Three readers have sent me clippings of Mother's Day columns that have appeared here in bygone years and have asked that I reprint them. A fourth has sent me a column not written for Mother's Day (it appeared on Sept. 29, 1964) and has suggested that this might be a good time to reprint it. The 1964 column strikes me as possibly being partinent enough to recycle, but perhaps I'm wrong. See what you think. Under the heading "The Difference Was In The Mothers," the column went like this:

A few days ago, I wondered aloud why some children from poor neighborhoods turn out well and some do not. An answer is at hand from a woman whose identity will be protected for reasons that will soon become obvious.

The woman's letter was written on inexpensive, ruled paper. I will reproduce it verbatim so that you can judge it for yourself. The womanwrote:

"Let me be anonymous and I will answer your question with a personal example, my husband's family and my own.

"We were both born around the same time, raised in similar houses (two room shacks), had the same type father (the kind that makes it home once a week), but here is the answer, the difference was in our mothers.

"My mother served beans and beans and more beans, always with a smile. We thought pigs only had tails, ears, pork bones or chitterlings, pork chops never.

"But we ate these things because my mother seasoned them and served them with a smile.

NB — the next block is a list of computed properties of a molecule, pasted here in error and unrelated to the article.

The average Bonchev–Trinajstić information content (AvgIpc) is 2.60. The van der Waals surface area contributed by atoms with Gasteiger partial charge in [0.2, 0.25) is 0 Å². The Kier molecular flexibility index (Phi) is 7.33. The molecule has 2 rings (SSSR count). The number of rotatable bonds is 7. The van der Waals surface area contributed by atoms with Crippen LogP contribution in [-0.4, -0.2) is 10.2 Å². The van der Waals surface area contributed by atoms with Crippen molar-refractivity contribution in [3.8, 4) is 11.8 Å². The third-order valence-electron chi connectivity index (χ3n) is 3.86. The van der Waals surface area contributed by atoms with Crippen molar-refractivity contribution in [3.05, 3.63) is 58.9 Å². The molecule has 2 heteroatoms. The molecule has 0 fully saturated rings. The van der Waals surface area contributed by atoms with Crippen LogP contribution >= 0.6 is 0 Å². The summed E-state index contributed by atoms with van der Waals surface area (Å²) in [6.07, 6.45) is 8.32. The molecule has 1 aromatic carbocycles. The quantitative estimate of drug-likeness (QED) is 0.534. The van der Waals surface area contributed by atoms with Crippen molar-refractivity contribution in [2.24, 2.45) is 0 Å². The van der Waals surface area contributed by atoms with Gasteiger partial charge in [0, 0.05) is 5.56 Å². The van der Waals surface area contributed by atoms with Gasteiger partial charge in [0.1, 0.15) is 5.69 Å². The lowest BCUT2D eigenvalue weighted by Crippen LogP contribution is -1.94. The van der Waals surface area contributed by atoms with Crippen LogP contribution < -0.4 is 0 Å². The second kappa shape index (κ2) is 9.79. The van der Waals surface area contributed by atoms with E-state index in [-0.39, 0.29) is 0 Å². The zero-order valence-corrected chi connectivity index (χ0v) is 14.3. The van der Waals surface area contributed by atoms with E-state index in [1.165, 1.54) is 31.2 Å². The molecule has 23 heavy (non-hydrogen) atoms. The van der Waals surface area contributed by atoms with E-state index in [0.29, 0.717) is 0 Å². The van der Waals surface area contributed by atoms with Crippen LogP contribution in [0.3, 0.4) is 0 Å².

"We wore dresses and shirts made from any type printed sack she got hold of and they were starched and ironed up nicely. She made up songs, stories and home made paper dolls. And we always had enough to share. Beans, pig feet etc. that is.

"I've known her to buy a bag of bones, make a stew, give each of us a bone and tell us how fortunate we were to have such good bones to chew on.

"She always sat down to eat with us and it never occurred to us children that we were poor.

"My husband's mother was quite different. Their meals were served haphazard with the usual complaint of a 'no good father.'

"Their clothes were always dingy cleaned. There was no candy making or singing or story telling or laughing. There was always work to be done because Mom sat on her rump and complained.

"So who did most of the work? The children.

"My husband and I started out with nothing. We have slept on floors and had to eat beans and chicken necks. He complained so much about eating these things I started feeding the children before he came in, trying the laughter bit instead of grumbling, and a big change came over the kids.

"They got a kick out of me making home made sirup from sugar and water, or home made candy from plain sirup.

"We're living 75 per cent better now and the children actually don't remember of the times when we had nothing. My husband still grumbles.

"When things go wrong in a marriage and the mother sulks and is resentful, it rubs off on the children. It is hard to keep an upper lip when one is misused. But all worthwhile projects, jobs and everything profitable calls for work and sacrifice. When love and romance goes out of a marriage, love and formation should be used on the children so they don't even know they're missing something."

The lady is probably not a college graduate, but she has learned some things that aren't taught in college. But one question remains unanswered: Why does one mother permit life to frustrate and defeat her while another mother in the same circumstances keeps her family moving ahead through the strength of her own character? Perhaps the difference is indeed in mothers. But what makes the difference in mothers?